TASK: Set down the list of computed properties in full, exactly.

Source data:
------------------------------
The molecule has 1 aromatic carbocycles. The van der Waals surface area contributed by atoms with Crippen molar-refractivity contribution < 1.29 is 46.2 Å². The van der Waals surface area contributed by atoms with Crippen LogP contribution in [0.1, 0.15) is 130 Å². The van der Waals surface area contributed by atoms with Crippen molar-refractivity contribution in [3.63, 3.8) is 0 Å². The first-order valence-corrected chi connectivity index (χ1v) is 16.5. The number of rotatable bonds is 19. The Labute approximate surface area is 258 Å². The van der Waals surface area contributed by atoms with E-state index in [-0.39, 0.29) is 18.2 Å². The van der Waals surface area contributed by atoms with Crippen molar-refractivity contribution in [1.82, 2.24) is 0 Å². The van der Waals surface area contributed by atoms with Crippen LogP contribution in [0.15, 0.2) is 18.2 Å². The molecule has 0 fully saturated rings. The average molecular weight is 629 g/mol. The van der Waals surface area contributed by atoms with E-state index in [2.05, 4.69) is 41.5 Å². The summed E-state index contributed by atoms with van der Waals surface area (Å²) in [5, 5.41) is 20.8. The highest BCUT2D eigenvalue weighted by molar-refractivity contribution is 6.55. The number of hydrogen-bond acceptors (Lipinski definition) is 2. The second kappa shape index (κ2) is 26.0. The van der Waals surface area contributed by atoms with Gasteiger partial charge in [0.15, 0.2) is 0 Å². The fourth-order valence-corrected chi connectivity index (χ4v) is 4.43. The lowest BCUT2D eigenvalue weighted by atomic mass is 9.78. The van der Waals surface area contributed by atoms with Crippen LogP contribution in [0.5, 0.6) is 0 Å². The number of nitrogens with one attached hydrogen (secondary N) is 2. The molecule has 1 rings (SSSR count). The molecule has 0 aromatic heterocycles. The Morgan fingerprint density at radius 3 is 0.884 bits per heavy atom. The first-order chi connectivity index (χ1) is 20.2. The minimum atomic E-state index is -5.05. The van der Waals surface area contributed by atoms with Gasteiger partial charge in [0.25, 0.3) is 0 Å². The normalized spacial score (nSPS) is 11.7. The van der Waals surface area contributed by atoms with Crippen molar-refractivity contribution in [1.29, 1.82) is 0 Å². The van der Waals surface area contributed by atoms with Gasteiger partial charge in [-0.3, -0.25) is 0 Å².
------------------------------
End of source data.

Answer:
The molecule has 1 aromatic carbocycles. The van der Waals surface area contributed by atoms with Crippen molar-refractivity contribution < 1.29 is 46.2 Å². The van der Waals surface area contributed by atoms with Crippen LogP contribution in [0.1, 0.15) is 130 Å². The van der Waals surface area contributed by atoms with Crippen molar-refractivity contribution in [3.63, 3.8) is 0 Å². The first-order valence-corrected chi connectivity index (χ1v) is 16.5. The number of rotatable bonds is 19. The Labute approximate surface area is 258 Å². The van der Waals surface area contributed by atoms with E-state index in [-0.39, 0.29) is 18.2 Å². The van der Waals surface area contributed by atoms with Crippen molar-refractivity contribution in [1.82, 2.24) is 0 Å². The van der Waals surface area contributed by atoms with Crippen LogP contribution in [0.15, 0.2) is 18.2 Å². The molecule has 0 fully saturated rings. The average molecular weight is 629 g/mol. The van der Waals surface area contributed by atoms with E-state index in [2.05, 4.69) is 41.5 Å². The summed E-state index contributed by atoms with van der Waals surface area (Å²) in [5, 5.41) is 20.8. The highest BCUT2D eigenvalue weighted by molar-refractivity contribution is 6.55. The number of hydrogen-bond acceptors (Lipinski definition) is 2. The second kappa shape index (κ2) is 26.0. The van der Waals surface area contributed by atoms with Gasteiger partial charge in [0.15, 0.2) is 0 Å². The fourth-order valence-corrected chi connectivity index (χ4v) is 4.43. The lowest BCUT2D eigenvalue weighted by atomic mass is 9.78. The van der Waals surface area contributed by atoms with Crippen LogP contribution in [0.5, 0.6) is 0 Å². The number of nitrogens with one attached hydrogen (secondary N) is 2. The molecule has 1 rings (SSSR count). The molecule has 0 aromatic heterocycles. The Morgan fingerprint density at radius 3 is 0.884 bits per heavy atom. The first-order chi connectivity index (χ1) is 20.2. The minimum atomic E-state index is -5.05. The van der Waals surface area contributed by atoms with Gasteiger partial charge in [0.25, 0.3) is 0 Å². The normalized spacial score (nSPS) is 11.7. The van der Waals surface area contributed by atoms with Crippen molar-refractivity contribution in [1.29, 1.82) is 0 Å². The van der Waals surface area contributed by atoms with Gasteiger partial charge in [-0.3, -0.25) is 0 Å².